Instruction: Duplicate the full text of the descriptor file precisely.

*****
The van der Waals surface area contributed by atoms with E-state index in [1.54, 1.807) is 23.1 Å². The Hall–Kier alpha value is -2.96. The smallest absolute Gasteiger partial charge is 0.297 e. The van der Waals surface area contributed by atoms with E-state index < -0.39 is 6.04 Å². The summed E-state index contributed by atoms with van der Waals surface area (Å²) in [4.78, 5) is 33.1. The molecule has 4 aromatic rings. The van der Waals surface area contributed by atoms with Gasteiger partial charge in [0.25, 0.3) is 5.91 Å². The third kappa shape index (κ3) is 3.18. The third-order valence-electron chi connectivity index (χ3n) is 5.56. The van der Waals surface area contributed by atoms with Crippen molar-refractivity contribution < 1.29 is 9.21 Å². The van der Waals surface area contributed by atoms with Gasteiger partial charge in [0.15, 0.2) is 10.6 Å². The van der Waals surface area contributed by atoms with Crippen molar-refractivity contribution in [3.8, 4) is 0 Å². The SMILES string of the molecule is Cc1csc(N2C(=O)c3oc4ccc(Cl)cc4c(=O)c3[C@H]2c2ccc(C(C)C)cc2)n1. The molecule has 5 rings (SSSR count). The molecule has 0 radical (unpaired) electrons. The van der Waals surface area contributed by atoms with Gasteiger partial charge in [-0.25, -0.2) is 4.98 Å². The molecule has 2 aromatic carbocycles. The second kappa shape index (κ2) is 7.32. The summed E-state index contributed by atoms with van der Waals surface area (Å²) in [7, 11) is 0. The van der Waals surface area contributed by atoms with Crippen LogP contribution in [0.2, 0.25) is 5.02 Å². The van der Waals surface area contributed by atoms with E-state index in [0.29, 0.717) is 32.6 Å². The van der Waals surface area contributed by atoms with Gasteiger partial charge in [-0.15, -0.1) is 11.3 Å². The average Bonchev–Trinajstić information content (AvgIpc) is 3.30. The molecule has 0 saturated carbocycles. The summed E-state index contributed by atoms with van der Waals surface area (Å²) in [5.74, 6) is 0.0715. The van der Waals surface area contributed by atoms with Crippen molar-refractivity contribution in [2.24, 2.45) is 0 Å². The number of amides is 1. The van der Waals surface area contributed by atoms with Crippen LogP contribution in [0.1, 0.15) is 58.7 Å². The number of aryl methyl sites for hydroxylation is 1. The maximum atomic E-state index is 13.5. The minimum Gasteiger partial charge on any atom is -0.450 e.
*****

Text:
The van der Waals surface area contributed by atoms with E-state index in [1.54, 1.807) is 23.1 Å². The Hall–Kier alpha value is -2.96. The smallest absolute Gasteiger partial charge is 0.297 e. The van der Waals surface area contributed by atoms with E-state index < -0.39 is 6.04 Å². The summed E-state index contributed by atoms with van der Waals surface area (Å²) in [4.78, 5) is 33.1. The molecule has 4 aromatic rings. The van der Waals surface area contributed by atoms with Gasteiger partial charge in [0.25, 0.3) is 5.91 Å². The third kappa shape index (κ3) is 3.18. The third-order valence-electron chi connectivity index (χ3n) is 5.56. The van der Waals surface area contributed by atoms with Crippen molar-refractivity contribution < 1.29 is 9.21 Å². The van der Waals surface area contributed by atoms with Gasteiger partial charge in [0.15, 0.2) is 10.6 Å². The van der Waals surface area contributed by atoms with Crippen molar-refractivity contribution in [3.8, 4) is 0 Å². The SMILES string of the molecule is Cc1csc(N2C(=O)c3oc4ccc(Cl)cc4c(=O)c3[C@H]2c2ccc(C(C)C)cc2)n1. The molecule has 5 rings (SSSR count). The molecule has 0 radical (unpaired) electrons. The van der Waals surface area contributed by atoms with Gasteiger partial charge in [-0.25, -0.2) is 4.98 Å². The molecule has 2 aromatic carbocycles. The second kappa shape index (κ2) is 7.32. The summed E-state index contributed by atoms with van der Waals surface area (Å²) in [7, 11) is 0. The van der Waals surface area contributed by atoms with Crippen LogP contribution in [0.2, 0.25) is 5.02 Å². The van der Waals surface area contributed by atoms with E-state index in [0.29, 0.717) is 32.6 Å². The van der Waals surface area contributed by atoms with Gasteiger partial charge in [-0.15, -0.1) is 11.3 Å². The average Bonchev–Trinajstić information content (AvgIpc) is 3.30. The molecule has 0 saturated carbocycles. The summed E-state index contributed by atoms with van der Waals surface area (Å²) in [5.74, 6) is 0.0715. The van der Waals surface area contributed by atoms with Crippen molar-refractivity contribution in [2.24, 2.45) is 0 Å². The number of amides is 1. The van der Waals surface area contributed by atoms with Crippen LogP contribution in [0.1, 0.15) is 58.7 Å². The number of aryl methyl sites for hydroxylation is 1. The maximum atomic E-state index is 13.5. The minimum Gasteiger partial charge on any atom is -0.450 e.